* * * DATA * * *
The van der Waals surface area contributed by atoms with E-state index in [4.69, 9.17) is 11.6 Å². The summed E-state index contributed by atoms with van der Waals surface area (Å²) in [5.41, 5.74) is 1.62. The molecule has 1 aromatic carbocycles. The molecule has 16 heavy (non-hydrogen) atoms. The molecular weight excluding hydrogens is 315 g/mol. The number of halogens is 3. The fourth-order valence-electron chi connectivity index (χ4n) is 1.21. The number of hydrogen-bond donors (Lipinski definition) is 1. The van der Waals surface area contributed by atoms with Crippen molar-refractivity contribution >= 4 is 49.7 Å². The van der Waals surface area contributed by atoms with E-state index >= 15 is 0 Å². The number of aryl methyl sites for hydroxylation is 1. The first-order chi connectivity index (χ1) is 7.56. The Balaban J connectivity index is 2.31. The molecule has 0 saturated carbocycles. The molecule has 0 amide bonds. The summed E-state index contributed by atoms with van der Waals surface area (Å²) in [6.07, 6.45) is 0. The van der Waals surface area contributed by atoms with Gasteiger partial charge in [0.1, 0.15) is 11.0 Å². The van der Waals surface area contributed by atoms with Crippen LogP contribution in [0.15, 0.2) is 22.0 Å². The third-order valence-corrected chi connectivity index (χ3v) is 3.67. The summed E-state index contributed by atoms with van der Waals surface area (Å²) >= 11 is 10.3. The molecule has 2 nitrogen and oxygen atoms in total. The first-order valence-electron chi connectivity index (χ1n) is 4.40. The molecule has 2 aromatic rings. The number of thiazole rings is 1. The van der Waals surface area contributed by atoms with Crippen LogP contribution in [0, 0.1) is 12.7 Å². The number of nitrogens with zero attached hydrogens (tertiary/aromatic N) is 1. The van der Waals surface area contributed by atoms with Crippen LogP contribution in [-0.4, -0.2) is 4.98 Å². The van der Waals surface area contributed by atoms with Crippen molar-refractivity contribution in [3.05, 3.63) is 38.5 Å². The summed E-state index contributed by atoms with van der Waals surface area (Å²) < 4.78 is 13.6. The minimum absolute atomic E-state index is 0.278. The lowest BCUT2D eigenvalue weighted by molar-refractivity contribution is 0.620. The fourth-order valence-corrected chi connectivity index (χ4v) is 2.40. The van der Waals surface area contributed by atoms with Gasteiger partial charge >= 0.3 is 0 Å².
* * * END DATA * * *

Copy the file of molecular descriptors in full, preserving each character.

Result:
The van der Waals surface area contributed by atoms with E-state index in [4.69, 9.17) is 11.6 Å². The summed E-state index contributed by atoms with van der Waals surface area (Å²) in [5.41, 5.74) is 1.62. The molecule has 1 aromatic carbocycles. The molecule has 16 heavy (non-hydrogen) atoms. The molecular weight excluding hydrogens is 315 g/mol. The number of halogens is 3. The fourth-order valence-electron chi connectivity index (χ4n) is 1.21. The number of hydrogen-bond donors (Lipinski definition) is 1. The van der Waals surface area contributed by atoms with Crippen molar-refractivity contribution >= 4 is 49.7 Å². The van der Waals surface area contributed by atoms with E-state index >= 15 is 0 Å². The number of aryl methyl sites for hydroxylation is 1. The first-order chi connectivity index (χ1) is 7.56. The Balaban J connectivity index is 2.31. The molecule has 0 saturated carbocycles. The molecule has 0 amide bonds. The summed E-state index contributed by atoms with van der Waals surface area (Å²) in [6.07, 6.45) is 0. The van der Waals surface area contributed by atoms with Gasteiger partial charge in [0.1, 0.15) is 11.0 Å². The van der Waals surface area contributed by atoms with Crippen LogP contribution in [0.15, 0.2) is 22.0 Å². The third-order valence-corrected chi connectivity index (χ3v) is 3.67. The summed E-state index contributed by atoms with van der Waals surface area (Å²) >= 11 is 10.3. The molecule has 2 nitrogen and oxygen atoms in total. The first-order valence-electron chi connectivity index (χ1n) is 4.40. The molecule has 2 aromatic rings. The number of thiazole rings is 1. The van der Waals surface area contributed by atoms with Crippen LogP contribution in [0, 0.1) is 12.7 Å². The number of nitrogens with zero attached hydrogens (tertiary/aromatic N) is 1. The van der Waals surface area contributed by atoms with Crippen LogP contribution in [-0.4, -0.2) is 4.98 Å². The van der Waals surface area contributed by atoms with Crippen molar-refractivity contribution in [3.05, 3.63) is 38.5 Å². The summed E-state index contributed by atoms with van der Waals surface area (Å²) < 4.78 is 13.6. The minimum absolute atomic E-state index is 0.278. The lowest BCUT2D eigenvalue weighted by molar-refractivity contribution is 0.620. The fourth-order valence-corrected chi connectivity index (χ4v) is 2.40. The van der Waals surface area contributed by atoms with Gasteiger partial charge >= 0.3 is 0 Å².